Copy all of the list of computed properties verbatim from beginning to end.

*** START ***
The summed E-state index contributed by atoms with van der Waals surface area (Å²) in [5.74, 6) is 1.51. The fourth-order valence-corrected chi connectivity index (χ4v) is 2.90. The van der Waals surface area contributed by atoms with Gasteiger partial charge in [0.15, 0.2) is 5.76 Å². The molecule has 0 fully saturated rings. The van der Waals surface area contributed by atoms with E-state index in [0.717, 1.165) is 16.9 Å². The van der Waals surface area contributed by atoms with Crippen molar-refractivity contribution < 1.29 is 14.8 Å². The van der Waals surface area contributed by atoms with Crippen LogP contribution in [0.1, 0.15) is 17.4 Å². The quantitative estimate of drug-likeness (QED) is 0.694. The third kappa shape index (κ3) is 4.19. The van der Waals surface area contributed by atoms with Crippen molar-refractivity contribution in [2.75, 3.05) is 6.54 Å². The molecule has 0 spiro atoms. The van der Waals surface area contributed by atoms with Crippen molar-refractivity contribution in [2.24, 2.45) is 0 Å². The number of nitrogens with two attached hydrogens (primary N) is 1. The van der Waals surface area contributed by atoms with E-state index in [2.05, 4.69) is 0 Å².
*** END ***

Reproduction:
The summed E-state index contributed by atoms with van der Waals surface area (Å²) in [5.74, 6) is 1.51. The fourth-order valence-corrected chi connectivity index (χ4v) is 2.90. The van der Waals surface area contributed by atoms with Gasteiger partial charge in [0.15, 0.2) is 5.76 Å². The molecule has 0 fully saturated rings. The van der Waals surface area contributed by atoms with E-state index in [0.717, 1.165) is 16.9 Å². The van der Waals surface area contributed by atoms with Crippen molar-refractivity contribution < 1.29 is 14.8 Å². The van der Waals surface area contributed by atoms with Crippen LogP contribution in [0.1, 0.15) is 17.4 Å². The quantitative estimate of drug-likeness (QED) is 0.694. The third kappa shape index (κ3) is 4.19. The van der Waals surface area contributed by atoms with Crippen molar-refractivity contribution in [2.75, 3.05) is 6.54 Å². The molecule has 0 spiro atoms. The van der Waals surface area contributed by atoms with Crippen molar-refractivity contribution in [2.24, 2.45) is 0 Å². The number of nitrogens with two attached hydrogens (primary N) is 1. The van der Waals surface area contributed by atoms with E-state index in [2.05, 4.69) is 0 Å².